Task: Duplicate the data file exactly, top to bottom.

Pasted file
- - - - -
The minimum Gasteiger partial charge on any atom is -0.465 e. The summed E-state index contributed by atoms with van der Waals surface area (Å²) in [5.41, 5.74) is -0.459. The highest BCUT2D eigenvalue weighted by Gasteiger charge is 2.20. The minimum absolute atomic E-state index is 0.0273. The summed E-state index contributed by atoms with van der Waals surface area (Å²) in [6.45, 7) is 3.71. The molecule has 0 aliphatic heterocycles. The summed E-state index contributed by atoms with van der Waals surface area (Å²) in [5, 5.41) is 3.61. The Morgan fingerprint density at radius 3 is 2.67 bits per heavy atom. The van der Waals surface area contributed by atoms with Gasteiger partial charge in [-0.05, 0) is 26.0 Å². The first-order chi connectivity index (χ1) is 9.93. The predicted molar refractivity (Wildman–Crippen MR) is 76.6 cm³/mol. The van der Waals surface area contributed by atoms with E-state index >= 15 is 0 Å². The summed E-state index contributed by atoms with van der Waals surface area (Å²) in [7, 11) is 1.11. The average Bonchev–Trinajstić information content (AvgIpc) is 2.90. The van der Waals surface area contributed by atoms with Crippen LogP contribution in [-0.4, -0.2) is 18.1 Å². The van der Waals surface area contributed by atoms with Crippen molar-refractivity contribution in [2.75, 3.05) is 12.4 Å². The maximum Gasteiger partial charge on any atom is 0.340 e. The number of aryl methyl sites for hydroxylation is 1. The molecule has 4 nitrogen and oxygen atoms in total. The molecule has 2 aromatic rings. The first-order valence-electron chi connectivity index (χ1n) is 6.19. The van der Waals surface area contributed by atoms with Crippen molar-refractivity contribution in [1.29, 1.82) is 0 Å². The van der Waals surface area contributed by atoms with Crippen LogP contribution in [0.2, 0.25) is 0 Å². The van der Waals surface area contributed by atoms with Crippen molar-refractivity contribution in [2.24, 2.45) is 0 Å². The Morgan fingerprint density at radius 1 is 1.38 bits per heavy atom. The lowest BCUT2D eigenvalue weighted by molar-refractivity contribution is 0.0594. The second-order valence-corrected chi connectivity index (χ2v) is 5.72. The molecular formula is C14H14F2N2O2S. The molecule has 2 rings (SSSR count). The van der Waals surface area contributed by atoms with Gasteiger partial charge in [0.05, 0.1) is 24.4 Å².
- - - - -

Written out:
The minimum Gasteiger partial charge on any atom is -0.465 e. The summed E-state index contributed by atoms with van der Waals surface area (Å²) in [5.41, 5.74) is -0.459. The highest BCUT2D eigenvalue weighted by Gasteiger charge is 2.20. The minimum absolute atomic E-state index is 0.0273. The summed E-state index contributed by atoms with van der Waals surface area (Å²) in [6.45, 7) is 3.71. The molecule has 0 aliphatic heterocycles. The summed E-state index contributed by atoms with van der Waals surface area (Å²) in [5, 5.41) is 3.61. The Morgan fingerprint density at radius 3 is 2.67 bits per heavy atom. The van der Waals surface area contributed by atoms with Gasteiger partial charge in [-0.05, 0) is 26.0 Å². The first-order chi connectivity index (χ1) is 9.93. The predicted molar refractivity (Wildman–Crippen MR) is 76.6 cm³/mol. The van der Waals surface area contributed by atoms with E-state index >= 15 is 0 Å². The summed E-state index contributed by atoms with van der Waals surface area (Å²) in [7, 11) is 1.11. The average Bonchev–Trinajstić information content (AvgIpc) is 2.90. The van der Waals surface area contributed by atoms with Crippen LogP contribution in [-0.4, -0.2) is 18.1 Å². The van der Waals surface area contributed by atoms with Crippen molar-refractivity contribution in [2.75, 3.05) is 12.4 Å². The maximum Gasteiger partial charge on any atom is 0.340 e. The number of aryl methyl sites for hydroxylation is 1. The molecule has 4 nitrogen and oxygen atoms in total. The molecule has 2 aromatic rings. The first-order valence-electron chi connectivity index (χ1n) is 6.19. The van der Waals surface area contributed by atoms with Crippen molar-refractivity contribution in [1.29, 1.82) is 0 Å². The van der Waals surface area contributed by atoms with Crippen LogP contribution in [0.2, 0.25) is 0 Å². The van der Waals surface area contributed by atoms with Crippen molar-refractivity contribution in [2.24, 2.45) is 0 Å². The Morgan fingerprint density at radius 1 is 1.38 bits per heavy atom. The lowest BCUT2D eigenvalue weighted by molar-refractivity contribution is 0.0594. The second-order valence-corrected chi connectivity index (χ2v) is 5.72. The molecular formula is C14H14F2N2O2S. The molecule has 2 rings (SSSR count). The van der Waals surface area contributed by atoms with Gasteiger partial charge in [0.05, 0.1) is 24.4 Å².